Nuns and priests – Limuru – Rift Valley – Railway & old road alongside – Lake Naivasha: Sanctuary Farm & Hells Gate – Nakuru: Millimani Hotel and Planet Fries.
It’s certainly a novel experience to wake up in a convent. I opened our bedroom door to black-suited priests, with bibles clasped in both hands over portly bellies, parading to a meeting. Starched white cuffs and dog collar provided a studied dignity. They returned my greeting with nods worthy of the Pope. The dining room is set out like a canteen and most people have finished breakfast – it is only 7:30 so I guess convents get up early. On a nearby table, a priest is holding forth to four attentive men about creating presence at a baptism. It is a Roman Catholic convent so I should not be surprised that the physical work is being done by headscarved young women in long skirts wearing smiles in their eyes. It was these ladies who ensured that we and the men were fed and watered, that tables were laid, the phones answered, the floors cleaned and swept.
We set off at 9:30 past St John’s Parklands, one of the oldest churches in Nairobi now, where Fred Chater Jack and Emilie May were married on 1st March 1924. Our journey today is to the Rift Valley, Naivasha and Nakuru – the same route Fred and Emilie took often travelling from Kitale to the Muthaiga Club.
On the way we pass Limuru where the couple had their honeymoon. The diary entry mentions bungalows, gardens, a fresh breeze but no name. It may well be Brackenhurst, a religious retreat and conference centre, which was a hotel with bungalows with gardens in the 1920’s. Today modern large meeting halls replace the bungalows and the wind carries more than a whiff of exhaust.
The road goes down into the Rift Valley on a gentle incline. The single track one metre gauge railway from Mombasa to Lake Victoria, built between 1899 and 1903 at a cost of £5,317,000, goes down with us. It will remain our faithful companion for most of our trip to Kitale. Until 2012 an up train and a down train ran everyday plus some freight trains. Today the descent into the Rift Valley is a shallow incline and no obstacle, but it took ingenuity to lay the rail tracks from May 1900 – November 1901. An incline lift was required to lower wagons and material into the valley and then a temporary road from the foot of the lift to the point of the permanent line. The lift consisted of four portions with a drum at the top of each, round which a steel rope was passed. The railway wagons were run up and down these – full wagons down hauling up empty ones.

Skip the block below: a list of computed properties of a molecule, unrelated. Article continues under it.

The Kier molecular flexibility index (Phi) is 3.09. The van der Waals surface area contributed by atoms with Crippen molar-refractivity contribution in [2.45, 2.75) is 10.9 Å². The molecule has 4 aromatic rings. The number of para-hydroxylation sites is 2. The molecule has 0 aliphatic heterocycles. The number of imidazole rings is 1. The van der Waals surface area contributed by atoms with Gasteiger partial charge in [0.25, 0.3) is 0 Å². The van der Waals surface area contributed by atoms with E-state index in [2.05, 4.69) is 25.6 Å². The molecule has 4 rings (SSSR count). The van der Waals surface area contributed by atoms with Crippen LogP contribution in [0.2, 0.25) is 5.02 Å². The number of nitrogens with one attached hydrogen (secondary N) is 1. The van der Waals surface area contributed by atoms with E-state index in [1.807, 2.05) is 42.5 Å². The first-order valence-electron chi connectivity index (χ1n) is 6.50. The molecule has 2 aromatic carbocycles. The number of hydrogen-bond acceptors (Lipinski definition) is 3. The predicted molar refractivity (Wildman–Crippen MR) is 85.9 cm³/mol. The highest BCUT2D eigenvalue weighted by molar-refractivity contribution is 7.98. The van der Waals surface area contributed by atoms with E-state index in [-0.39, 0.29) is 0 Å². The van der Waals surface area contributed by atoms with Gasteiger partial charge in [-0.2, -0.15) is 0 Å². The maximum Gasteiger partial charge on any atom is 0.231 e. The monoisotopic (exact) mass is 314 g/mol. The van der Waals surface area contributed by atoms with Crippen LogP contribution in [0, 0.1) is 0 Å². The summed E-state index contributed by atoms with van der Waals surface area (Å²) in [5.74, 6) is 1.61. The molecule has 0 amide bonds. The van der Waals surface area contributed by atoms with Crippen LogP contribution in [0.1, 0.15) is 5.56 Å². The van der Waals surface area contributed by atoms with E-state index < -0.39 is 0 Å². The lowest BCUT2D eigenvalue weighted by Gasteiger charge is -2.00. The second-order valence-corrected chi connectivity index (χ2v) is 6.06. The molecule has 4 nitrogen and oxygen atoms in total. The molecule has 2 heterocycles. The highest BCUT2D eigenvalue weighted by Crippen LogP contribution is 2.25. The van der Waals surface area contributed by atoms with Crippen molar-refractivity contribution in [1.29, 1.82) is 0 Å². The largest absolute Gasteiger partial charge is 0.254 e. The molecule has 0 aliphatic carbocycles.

We part with KSH 500/- (£3.00) to enter The Sanctuary Farm on Lake Naivasha – an exclusive hotel run by a long time settler family offering horseback riding among zebra, giraffe and wildebeest. There were many takers. It’s not the Serengeti, but it’s quite pretty. Water Hyacinth is strangling the swampy ground on either side of the road onto Crescent Island, but we baulk at paying $30 each just to walk for half an hour among zebra within a former polo pitch – the same entrance fee for nearby Hell’s Gate National Park. It’s the only way to see Lake Naivasha though as expensive hotels vie with Rose growing enterprises and there is no public land at all.
The National Park runs east/west along the course of a wadi – a dry river bed that becomes a torrent after rain. At that time it cut deep into the earth leaving basalt stacks standing proud in the landscape. In 1882, Gustav Fischer and a surveying party came here mapping a route from Mombasa to Lake Victoria and Uganda. They were slaughtered by Maasai. The 25 metres high basalt Fischer Tower at the National Park entrance is his memorial.
Warthogs and piglets, usually three piglets, are out in large number, their tails upright and stiff as they run. The piglets being comical miniature copies of mum. Impala in large herds graze alongside Plains Zebra, Wildebeest and Rothschild Giraffe. Large lumps of obsidian, a black vitreous rock that resembles bottle glass and forms in volcanic rocks, jut out of the crumbling yellowy country rock. It’s sharp. I can see why it was used as a cutting tool like Flint.